The Lisa dress is a pattern designed for woven fabrics. However, you can definitely make it using a knit fabric, too by taking into consideration a few things. In this installment of the Lisa and Kimberly Hacks series, I am going to tell you everything you need to know to make the Lisa dress out of jersey.
Don’t forget to check out how I made the Kimberly dress using ponte Roma fabric HERE.
Making the Lisa dress out of jersey was something I wanted to try ever since last year. As much as I love wearing cotton dresses in the summer, sometimes you cannot beat the comfort that a jersey garment is offering you.
Tip: you do NOT need an overlocker to sew this garment. Click here to see how you can sew jersey with your regular sewing machine.
Obviously, to make this dress out of jersey you will have to make some minor changes. Nothing too difficult of course!
- Firstly, consider the sizing, especially in relation to the fabric you choose. If your knit fabric has a lot of stretch, you may have to size down. I used this beautiful Art Gallery cotton jersey, which has a nice weight and stretch to it. As it was not very thin and flimsy, I knew I could get away with making my usual size 10 and was prepared to take it afterwards if needed. However, the fit was perfect without any adjustments, so it really depends on how close-fitting you want your garment to be. Knit fabrics can be very forgiving after all, but if you are unsure, I recommend going for the bigger size and adjust later on, as taking things in is certainly easier than letting them out.
- Talking about fabrics, I think it’s best to stay away from very drapey knits. Avoid viscose jersey and anything too light and stretchy. A cotton jersey is your best friend for a project like this.
- Since your garment will be made in a stretchy fabric, there is no need for a zipper on the back. So, you will have to remove the extra seam allowance on the back pieces and cut those on the fold of your fabric. The back skirt piece and the back bodice piece have a 1,5 cm (5/8”) that you will have to remove before you cut out your project.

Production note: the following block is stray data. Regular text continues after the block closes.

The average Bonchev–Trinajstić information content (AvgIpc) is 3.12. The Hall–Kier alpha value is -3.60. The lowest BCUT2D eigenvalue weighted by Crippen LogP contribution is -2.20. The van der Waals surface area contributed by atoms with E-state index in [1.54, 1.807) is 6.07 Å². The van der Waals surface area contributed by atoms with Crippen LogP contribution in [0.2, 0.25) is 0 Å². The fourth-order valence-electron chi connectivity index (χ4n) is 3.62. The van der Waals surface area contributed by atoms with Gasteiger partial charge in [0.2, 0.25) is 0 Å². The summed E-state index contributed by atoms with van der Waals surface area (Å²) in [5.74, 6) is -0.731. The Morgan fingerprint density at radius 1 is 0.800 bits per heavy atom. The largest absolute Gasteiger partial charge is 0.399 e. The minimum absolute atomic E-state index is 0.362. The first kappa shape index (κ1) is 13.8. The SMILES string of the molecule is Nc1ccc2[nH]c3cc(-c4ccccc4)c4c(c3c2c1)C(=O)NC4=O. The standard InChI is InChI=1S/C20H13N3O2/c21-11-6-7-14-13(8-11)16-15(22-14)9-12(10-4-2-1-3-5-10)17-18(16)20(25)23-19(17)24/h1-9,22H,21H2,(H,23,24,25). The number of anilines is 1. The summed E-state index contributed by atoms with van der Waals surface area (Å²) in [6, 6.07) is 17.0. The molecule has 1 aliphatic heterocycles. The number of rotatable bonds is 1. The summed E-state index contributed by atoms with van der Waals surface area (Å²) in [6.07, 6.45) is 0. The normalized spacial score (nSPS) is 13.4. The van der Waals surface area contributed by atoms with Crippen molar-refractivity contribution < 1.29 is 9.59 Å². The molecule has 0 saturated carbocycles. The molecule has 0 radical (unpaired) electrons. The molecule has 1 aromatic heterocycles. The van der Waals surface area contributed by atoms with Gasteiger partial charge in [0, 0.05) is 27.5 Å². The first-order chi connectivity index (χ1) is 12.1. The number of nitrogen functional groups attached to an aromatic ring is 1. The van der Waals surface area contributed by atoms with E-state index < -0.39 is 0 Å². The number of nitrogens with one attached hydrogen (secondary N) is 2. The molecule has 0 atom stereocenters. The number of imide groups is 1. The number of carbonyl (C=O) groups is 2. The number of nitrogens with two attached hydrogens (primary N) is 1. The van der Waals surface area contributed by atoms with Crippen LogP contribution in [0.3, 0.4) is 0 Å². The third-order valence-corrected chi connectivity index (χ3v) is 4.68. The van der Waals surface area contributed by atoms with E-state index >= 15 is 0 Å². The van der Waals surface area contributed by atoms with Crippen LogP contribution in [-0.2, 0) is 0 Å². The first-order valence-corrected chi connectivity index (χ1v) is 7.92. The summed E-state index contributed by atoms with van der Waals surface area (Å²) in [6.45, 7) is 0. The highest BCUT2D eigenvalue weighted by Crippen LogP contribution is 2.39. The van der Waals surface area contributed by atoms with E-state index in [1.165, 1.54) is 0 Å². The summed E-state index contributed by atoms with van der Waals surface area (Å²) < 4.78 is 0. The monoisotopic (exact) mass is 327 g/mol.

Tip: if you don’t want to alter your main pattern pieces, you can draw a line at 1,5 cm (5/8”) and fold the paper under. That way, when you will make the woven Lisa dress again, you won’t have to add the seam allowance back.
- The Lisa dress has a fitted bodice with bust darts and waist darts. I do not recommend omitting those, as they will provide the shaping you need for a good fit.
- Lastly, let’s talk about the finish of the armholes and neckline. As I wanted to make the sleeveless version of the Lisa dress, I knew I had to find a way to finish the armholes and neckline in a different way than the facing included in the original pattern. I took a closer look at some RTW jersey dresses in my wardrobe to see how they were finished and I noticed that most of them were using a knit binding. I really loved this idea so I decided to give it a go.
To bind those edges, I used a stretch binding from Minerva. I opted for a white color but you can have fun with a contrast color as well, to make your garment a bit more special on the inside.
I followed the excellent tutorial from Closet Case patterns on how to bind a V-neck bodice and I have to admit it was much easier than I expected. There is also a very detailed blog post by Colette which I read for some extra information. I recommend taking a look at both and go for it!
It’s best to bind those edges before you attach the skirt to the bodice. So, start with stitching the bodice at the shoulder seams, then stitch the side seams and then bind the neckline and armholes. I should also mention that I kept the 1,5 cm (5/8”) seam allowance when attaching my binding as this seam allowance was included in the neckline and armholes. If you want to use a smaller seam allowance, you will have to adjust your pattern pieces as well.
Other than those small changes, the rest of the construction was the same as if I were making the woven Lisa dress, minus the invisible zipper insertion and the facings. It was a very quick and satisfying sew and I’m really happy to finally have a jersey Lisa dress in my wardrobe!
I hope you liked this hack and if you do try it, please send me an e-mail or tag me on social media. I would LOVE to see it.
Until the next time, happy sewing!
PS. Find more hacks for the Lisa and Kimberly dresses below.